“He was living his dream and certainly he was immensely talented,” Judd said. “He was eager.  He was brilliant.  He absorbed information like a sponge.  And he was careful when he did his job … I see a colleague younger than my children. This is like losing one of your kids. Outside of my wife and my children and grandchildren, I love these folks more than anything.”

Judd said Lane entered the Polk State College KCTIPS dual law enforcement-detention academy in September 2020, graduated, and was hired as a detention deputy in May 2021. He became a deputy sheriff in January 2022, and was assigned to Northwest District Patrol. He lived in Fort Meade, according to a Polk Sheriff’s Office news release.

His law enforcement Academy classmate and current PCSO Deputy Dedric Brinson called him a great friend with a bright future.

“This kid use to share his story on how he wanted to become a Deputy Sheriff since he was five years old,” Brinson said. “I witnessed him become the best deputy during his time of service.”

Judd said deputies arrest people on outstanding warrants all day and all night every day. They went to the home at 2:30 a.m. because they had gotten a tip that she was there at that time. And, he said, it is protocol to send back-up deputies – as many as they have available. He said anyone questioning the time of day deputies went to arrest her were “morons.”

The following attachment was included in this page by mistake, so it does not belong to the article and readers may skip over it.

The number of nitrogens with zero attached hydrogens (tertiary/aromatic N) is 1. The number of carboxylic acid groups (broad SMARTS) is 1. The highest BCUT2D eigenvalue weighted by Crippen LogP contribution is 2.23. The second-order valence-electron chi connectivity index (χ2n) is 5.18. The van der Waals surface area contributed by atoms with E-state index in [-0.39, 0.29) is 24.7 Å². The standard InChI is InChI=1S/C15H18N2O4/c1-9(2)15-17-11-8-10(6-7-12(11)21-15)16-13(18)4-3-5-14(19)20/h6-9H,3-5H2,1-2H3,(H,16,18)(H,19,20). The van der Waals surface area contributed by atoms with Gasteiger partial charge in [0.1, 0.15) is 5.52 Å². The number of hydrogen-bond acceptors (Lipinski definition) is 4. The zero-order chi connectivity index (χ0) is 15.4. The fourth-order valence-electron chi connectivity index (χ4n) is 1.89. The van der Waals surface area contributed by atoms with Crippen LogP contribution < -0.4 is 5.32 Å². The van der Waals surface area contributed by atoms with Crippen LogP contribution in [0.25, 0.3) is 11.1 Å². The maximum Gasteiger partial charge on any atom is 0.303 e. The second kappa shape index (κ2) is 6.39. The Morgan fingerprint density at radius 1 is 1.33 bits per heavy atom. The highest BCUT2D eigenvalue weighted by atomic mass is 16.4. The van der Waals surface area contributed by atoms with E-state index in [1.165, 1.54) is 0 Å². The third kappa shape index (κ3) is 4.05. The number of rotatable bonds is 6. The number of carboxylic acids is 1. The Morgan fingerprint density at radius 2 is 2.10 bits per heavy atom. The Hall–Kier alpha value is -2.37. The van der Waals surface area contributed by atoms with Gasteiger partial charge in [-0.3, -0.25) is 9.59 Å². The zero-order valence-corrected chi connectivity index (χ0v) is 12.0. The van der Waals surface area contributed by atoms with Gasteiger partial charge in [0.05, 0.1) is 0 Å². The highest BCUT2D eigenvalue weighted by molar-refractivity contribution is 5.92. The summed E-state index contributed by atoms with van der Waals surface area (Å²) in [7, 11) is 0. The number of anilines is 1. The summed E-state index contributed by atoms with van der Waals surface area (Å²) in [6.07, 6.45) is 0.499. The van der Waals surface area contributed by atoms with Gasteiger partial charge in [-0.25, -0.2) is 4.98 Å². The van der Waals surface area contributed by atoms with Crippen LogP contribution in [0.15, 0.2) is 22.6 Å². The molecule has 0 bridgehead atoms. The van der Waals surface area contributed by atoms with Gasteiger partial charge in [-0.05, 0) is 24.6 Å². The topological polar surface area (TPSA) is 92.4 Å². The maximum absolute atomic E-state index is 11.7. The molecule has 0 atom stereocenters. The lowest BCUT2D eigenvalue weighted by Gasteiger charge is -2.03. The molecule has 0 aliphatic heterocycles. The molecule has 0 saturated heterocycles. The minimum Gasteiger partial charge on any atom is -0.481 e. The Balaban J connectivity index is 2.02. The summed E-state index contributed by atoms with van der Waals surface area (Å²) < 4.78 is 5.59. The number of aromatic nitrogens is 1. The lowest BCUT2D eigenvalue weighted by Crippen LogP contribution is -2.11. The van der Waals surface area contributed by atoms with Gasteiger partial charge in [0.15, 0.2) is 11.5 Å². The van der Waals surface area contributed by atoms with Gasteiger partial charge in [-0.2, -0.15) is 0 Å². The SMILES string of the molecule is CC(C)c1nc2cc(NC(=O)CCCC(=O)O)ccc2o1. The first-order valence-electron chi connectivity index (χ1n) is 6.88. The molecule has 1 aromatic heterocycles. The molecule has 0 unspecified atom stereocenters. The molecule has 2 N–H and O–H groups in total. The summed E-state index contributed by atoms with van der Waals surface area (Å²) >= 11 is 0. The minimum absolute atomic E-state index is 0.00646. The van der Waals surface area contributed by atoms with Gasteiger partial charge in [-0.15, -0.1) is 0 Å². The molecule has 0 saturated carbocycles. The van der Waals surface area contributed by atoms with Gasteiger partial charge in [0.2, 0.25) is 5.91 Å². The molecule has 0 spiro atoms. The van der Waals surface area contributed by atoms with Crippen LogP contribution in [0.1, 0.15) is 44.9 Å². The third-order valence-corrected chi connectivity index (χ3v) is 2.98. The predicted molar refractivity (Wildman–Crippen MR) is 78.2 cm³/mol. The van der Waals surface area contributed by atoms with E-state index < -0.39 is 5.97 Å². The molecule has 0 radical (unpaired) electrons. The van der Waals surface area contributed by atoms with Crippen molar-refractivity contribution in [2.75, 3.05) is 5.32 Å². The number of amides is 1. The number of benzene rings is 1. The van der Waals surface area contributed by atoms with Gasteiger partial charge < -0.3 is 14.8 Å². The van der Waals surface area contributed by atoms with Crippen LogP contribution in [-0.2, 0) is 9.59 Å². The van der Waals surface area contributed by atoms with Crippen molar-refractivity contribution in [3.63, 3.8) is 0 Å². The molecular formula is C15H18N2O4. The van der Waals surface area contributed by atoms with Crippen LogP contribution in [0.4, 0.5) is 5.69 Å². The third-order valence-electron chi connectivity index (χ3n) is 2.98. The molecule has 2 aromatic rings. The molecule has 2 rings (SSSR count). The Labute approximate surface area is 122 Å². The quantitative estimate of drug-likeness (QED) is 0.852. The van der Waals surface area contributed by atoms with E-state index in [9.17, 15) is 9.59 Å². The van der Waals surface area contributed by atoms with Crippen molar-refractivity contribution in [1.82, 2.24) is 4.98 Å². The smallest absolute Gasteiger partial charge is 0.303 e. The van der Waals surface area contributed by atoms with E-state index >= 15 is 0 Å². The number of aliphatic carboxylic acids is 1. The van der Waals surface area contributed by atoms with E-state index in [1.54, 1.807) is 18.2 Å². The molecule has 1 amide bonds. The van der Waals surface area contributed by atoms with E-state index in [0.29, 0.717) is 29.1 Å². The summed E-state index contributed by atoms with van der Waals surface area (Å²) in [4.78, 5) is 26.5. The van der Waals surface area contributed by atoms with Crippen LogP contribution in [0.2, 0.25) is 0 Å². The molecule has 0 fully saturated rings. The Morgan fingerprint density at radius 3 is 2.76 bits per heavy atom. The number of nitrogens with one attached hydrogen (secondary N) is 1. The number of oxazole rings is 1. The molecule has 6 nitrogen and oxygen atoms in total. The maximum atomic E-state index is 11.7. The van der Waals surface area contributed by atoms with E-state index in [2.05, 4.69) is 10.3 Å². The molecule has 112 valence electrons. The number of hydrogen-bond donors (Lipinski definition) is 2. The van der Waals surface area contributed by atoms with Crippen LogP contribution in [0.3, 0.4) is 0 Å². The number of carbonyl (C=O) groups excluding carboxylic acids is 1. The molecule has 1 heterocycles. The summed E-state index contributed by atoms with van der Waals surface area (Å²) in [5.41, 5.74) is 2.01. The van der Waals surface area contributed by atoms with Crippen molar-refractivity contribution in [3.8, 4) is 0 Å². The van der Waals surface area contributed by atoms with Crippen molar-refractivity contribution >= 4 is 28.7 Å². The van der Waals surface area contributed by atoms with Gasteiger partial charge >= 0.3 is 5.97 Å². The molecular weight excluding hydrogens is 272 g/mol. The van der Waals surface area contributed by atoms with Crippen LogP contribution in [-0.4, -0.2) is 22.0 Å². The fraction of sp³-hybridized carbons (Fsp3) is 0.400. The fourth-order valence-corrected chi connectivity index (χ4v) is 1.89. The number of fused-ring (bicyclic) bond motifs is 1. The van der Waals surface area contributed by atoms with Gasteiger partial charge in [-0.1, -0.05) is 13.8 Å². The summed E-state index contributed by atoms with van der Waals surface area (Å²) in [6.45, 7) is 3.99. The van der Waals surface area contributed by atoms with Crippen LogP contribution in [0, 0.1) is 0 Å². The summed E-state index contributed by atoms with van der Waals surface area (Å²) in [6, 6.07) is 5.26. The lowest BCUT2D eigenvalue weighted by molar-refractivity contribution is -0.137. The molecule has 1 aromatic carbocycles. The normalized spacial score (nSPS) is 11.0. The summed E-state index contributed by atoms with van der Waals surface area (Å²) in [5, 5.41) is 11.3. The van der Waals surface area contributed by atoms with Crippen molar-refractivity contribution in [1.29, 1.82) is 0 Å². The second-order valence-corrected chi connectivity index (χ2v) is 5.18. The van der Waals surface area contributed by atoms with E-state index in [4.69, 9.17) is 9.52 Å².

“She was running from us. She’s always run from us,” Judd said. “We’re going to arrest you at 2, 3, 4, 5 (a.m.).”

The mobile home on Foxtown South Road | Kimberly C. Moore | LkldNow

Lane’s funeral, with full law enforcement honors, will be scheduled for some time next week.  He leaves behind a 3-year-old daughter, his parents, Wayne and Shellie Lane, and his extended family.

“He’s the epitome of what American law enforcement is about, young men and young women who stand in the gap and put their lives on the line every day,” Judd said.

A memorial to Deputy Lane at the Polk County Sheriff’s Office | Kimberly C. Moore | LkldNow

The Polk County Sheriff’s Office has created a secure credit card donation portal through its website for a memorial fund for Blane: – in the dropdown menu, select “In Memory of Deputy Sheriff Blane Lane.”

For those wishing to donate using a check, it can be made out to Polk Sheriff’s Charities, Inc. with a note on the memo line of the check that it is designated for the family of Blane Lane. Checks can be mailed to:

Polk County Sheriff’s Office
1891 Jim Keene Boulevard
Winter Haven, Florida 33880

Messages and card for the family can be sent to the above address as well.

Kimberly C. Moore is an award-winning reporter and a Lakeland native.  She can be reached at or 863-272-9250.

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Barry Friedman founded in 2015 as the culmination of a career in print and digital journalism. Since 1982, he has used the tools of reporting, editing and content curation to help people in Lakeland understand their community better.